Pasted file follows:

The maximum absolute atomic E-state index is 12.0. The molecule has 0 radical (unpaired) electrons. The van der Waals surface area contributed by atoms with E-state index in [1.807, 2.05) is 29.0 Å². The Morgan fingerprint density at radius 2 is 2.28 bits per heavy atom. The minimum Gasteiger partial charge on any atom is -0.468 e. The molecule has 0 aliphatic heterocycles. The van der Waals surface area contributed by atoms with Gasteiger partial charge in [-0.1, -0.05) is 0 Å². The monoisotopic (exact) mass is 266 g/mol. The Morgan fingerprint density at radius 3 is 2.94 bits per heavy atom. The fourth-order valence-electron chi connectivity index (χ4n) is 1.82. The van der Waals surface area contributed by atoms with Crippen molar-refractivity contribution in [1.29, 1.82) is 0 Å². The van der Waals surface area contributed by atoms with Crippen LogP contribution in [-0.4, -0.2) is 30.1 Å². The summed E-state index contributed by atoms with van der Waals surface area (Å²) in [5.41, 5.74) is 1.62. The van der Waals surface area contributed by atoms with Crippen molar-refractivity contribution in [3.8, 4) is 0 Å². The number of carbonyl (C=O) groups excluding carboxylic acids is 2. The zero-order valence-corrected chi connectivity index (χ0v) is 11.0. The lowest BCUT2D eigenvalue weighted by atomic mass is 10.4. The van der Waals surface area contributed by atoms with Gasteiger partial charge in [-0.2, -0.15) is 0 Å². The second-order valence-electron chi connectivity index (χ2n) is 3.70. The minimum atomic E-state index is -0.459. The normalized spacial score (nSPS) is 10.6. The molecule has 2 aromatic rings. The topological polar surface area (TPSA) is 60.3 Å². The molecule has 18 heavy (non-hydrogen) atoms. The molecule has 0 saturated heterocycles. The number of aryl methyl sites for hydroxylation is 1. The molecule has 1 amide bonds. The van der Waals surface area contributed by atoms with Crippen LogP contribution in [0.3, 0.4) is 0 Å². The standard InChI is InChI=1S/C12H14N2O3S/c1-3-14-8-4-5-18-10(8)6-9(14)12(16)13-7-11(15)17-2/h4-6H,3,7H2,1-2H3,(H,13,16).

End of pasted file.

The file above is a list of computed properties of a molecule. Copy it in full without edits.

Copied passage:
The maximum absolute atomic E-state index is 12.0. The molecule has 0 radical (unpaired) electrons. The van der Waals surface area contributed by atoms with E-state index in [1.807, 2.05) is 29.0 Å². The Morgan fingerprint density at radius 2 is 2.28 bits per heavy atom. The minimum Gasteiger partial charge on any atom is -0.468 e. The molecule has 0 aliphatic heterocycles. The van der Waals surface area contributed by atoms with Gasteiger partial charge in [-0.1, -0.05) is 0 Å². The monoisotopic (exact) mass is 266 g/mol. The Morgan fingerprint density at radius 3 is 2.94 bits per heavy atom. The fourth-order valence-electron chi connectivity index (χ4n) is 1.82. The van der Waals surface area contributed by atoms with Crippen molar-refractivity contribution in [1.29, 1.82) is 0 Å². The van der Waals surface area contributed by atoms with Crippen LogP contribution in [-0.4, -0.2) is 30.1 Å². The summed E-state index contributed by atoms with van der Waals surface area (Å²) in [5.41, 5.74) is 1.62. The van der Waals surface area contributed by atoms with Crippen molar-refractivity contribution in [3.8, 4) is 0 Å². The number of carbonyl (C=O) groups excluding carboxylic acids is 2. The zero-order valence-corrected chi connectivity index (χ0v) is 11.0. The lowest BCUT2D eigenvalue weighted by atomic mass is 10.4. The van der Waals surface area contributed by atoms with Gasteiger partial charge in [-0.2, -0.15) is 0 Å². The second-order valence-electron chi connectivity index (χ2n) is 3.70. The minimum atomic E-state index is -0.459. The normalized spacial score (nSPS) is 10.6. The molecule has 2 aromatic rings. The topological polar surface area (TPSA) is 60.3 Å². The molecule has 18 heavy (non-hydrogen) atoms. The molecule has 0 saturated heterocycles. The number of aryl methyl sites for hydroxylation is 1. The molecule has 1 amide bonds. The van der Waals surface area contributed by atoms with Crippen LogP contribution in [0.3, 0.4) is 0 Å². The standard InChI is InChI=1S/C12H14N2O3S/c1-3-14-8-4-5-18-10(8)6-9(14)12(16)13-7-11(15)17-2/h4-6H,3,7H2,1-2H3,(H,13,16).